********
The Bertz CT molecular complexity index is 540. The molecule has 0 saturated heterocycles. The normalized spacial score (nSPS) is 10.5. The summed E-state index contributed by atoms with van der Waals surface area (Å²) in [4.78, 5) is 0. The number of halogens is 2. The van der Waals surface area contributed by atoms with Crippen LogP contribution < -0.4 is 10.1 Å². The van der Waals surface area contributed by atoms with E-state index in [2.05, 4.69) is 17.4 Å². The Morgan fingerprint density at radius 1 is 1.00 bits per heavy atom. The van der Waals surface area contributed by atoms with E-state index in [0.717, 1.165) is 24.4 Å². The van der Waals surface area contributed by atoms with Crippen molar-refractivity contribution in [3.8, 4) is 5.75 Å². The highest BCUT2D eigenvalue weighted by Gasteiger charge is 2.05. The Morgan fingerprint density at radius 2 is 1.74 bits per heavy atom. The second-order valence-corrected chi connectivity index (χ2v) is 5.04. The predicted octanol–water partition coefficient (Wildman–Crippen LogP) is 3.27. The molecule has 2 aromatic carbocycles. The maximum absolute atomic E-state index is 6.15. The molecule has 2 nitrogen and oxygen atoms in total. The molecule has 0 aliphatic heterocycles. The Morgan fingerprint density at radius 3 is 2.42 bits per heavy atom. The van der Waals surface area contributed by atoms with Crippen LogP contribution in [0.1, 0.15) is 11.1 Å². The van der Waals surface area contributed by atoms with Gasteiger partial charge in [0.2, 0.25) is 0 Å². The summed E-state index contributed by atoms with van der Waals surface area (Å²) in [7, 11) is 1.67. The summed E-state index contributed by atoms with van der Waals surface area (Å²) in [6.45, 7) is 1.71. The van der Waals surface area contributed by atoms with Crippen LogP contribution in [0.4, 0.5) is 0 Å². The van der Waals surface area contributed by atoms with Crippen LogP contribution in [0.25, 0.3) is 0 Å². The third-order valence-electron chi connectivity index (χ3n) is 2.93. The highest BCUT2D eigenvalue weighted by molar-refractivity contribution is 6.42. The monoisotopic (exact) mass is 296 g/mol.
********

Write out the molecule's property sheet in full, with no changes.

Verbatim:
The Bertz CT molecular complexity index is 540. The molecule has 0 saturated heterocycles. The normalized spacial score (nSPS) is 10.5. The summed E-state index contributed by atoms with van der Waals surface area (Å²) in [4.78, 5) is 0. The number of halogens is 2. The van der Waals surface area contributed by atoms with Crippen LogP contribution < -0.4 is 10.1 Å². The van der Waals surface area contributed by atoms with E-state index in [2.05, 4.69) is 17.4 Å². The Morgan fingerprint density at radius 1 is 1.00 bits per heavy atom. The van der Waals surface area contributed by atoms with E-state index in [0.717, 1.165) is 24.4 Å². The van der Waals surface area contributed by atoms with Crippen molar-refractivity contribution in [3.8, 4) is 5.75 Å². The highest BCUT2D eigenvalue weighted by Gasteiger charge is 2.05. The Morgan fingerprint density at radius 2 is 1.74 bits per heavy atom. The second-order valence-corrected chi connectivity index (χ2v) is 5.04. The predicted octanol–water partition coefficient (Wildman–Crippen LogP) is 3.27. The molecule has 2 aromatic carbocycles. The maximum absolute atomic E-state index is 6.15. The molecule has 2 nitrogen and oxygen atoms in total. The molecule has 0 aliphatic heterocycles. The Morgan fingerprint density at radius 3 is 2.42 bits per heavy atom. The van der Waals surface area contributed by atoms with Crippen LogP contribution in [0.1, 0.15) is 11.1 Å². The van der Waals surface area contributed by atoms with Gasteiger partial charge in [0.2, 0.25) is 0 Å². The summed E-state index contributed by atoms with van der Waals surface area (Å²) in [7, 11) is 1.67. The summed E-state index contributed by atoms with van der Waals surface area (Å²) in [6.45, 7) is 1.71. The van der Waals surface area contributed by atoms with Crippen LogP contribution in [0.4, 0.5) is 0 Å². The van der Waals surface area contributed by atoms with Crippen LogP contribution in [0.25, 0.3) is 0 Å². The third-order valence-electron chi connectivity index (χ3n) is 2.93. The highest BCUT2D eigenvalue weighted by molar-refractivity contribution is 6.42. The monoisotopic (exact) mass is 296 g/mol.